And so that factors in how much total dose to the to an organ and different organs have different limits. So the liver has different limits than the lung and spinal cord has different limits. And then even the brainstem or the optic structures in the brain. Radiation can be delivered again, to let's say, you treat a tumor with radiation and along and it comes back in the same spot. That's called effective remediation. And that can be done in in certain instances, there's a need to evaluate the amount of time that's elapsed, we prefer to see there's been a longer amount of time that's elapsed, you know, like, ideally, more than a year since the prior radiation, we have to look at what's nearby and how much does the other normal structures nearby have received, for example, here we are already in the lesion of lung, how much the central airways, which are sensitive to radiation and can bleed from repeat causes radiation, how much those organs ever seen before. So a lot of there's a lot that goes into that discussion. And, you know, risks and benefits of radiation versus other things, certainly, as technologies that treatment technologies that you know, needle ablation that can be used in those instances. And certainly surgery can be reconsidered. So I would say it's a real it's really a case by case discussion between the patient and the physician.

McDonald: Thank you. And Dr. Wozniak I'd like to kind of throw this question your way. A question came in from an audience member about how does essentially nutrition and exercise play a factor into the efficacy of, you know, this type of therapy with radiation?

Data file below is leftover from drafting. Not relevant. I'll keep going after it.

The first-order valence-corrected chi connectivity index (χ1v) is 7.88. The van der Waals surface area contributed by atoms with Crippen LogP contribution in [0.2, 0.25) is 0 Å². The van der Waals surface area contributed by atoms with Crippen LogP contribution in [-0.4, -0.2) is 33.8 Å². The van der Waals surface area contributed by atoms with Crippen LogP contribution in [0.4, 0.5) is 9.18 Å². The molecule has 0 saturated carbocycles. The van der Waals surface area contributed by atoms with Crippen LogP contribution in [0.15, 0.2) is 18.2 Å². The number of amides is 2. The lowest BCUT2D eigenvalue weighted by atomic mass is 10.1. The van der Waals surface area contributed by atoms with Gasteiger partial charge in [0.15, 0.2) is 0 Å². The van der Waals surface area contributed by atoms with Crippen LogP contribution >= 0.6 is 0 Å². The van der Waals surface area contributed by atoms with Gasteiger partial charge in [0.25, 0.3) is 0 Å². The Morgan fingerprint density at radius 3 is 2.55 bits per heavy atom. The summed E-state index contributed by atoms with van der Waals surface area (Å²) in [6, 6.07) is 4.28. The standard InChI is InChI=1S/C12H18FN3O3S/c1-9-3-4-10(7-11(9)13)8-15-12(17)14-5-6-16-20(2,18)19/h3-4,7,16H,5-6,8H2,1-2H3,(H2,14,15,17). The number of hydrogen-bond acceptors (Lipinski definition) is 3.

Wozniak: Well, I think, you know, maintaining your lung function is always good through any kind of treatment, whether it's surgery, radiation, and chemotherapy. So I think exercise is a good thing for everybody and also exercise does help your nutrition and that you're more willing to eat I think, you know, good nutrition and exercise are important with any type of you that study that tells you exactly what to eat, or you know, how much exercise to have, but I think it's an important part of maintaining your, your status during your treatment.

McDonald: Now, Dr. Mazdisnian, I'd like to throw this your way and forgive me as I'm not as familiar with this term. So hopefully, you can shed some light on this. So someone wants to know, what are the chances of seeding when using robotic bronchoscope for biopsy compared to needle biopsy?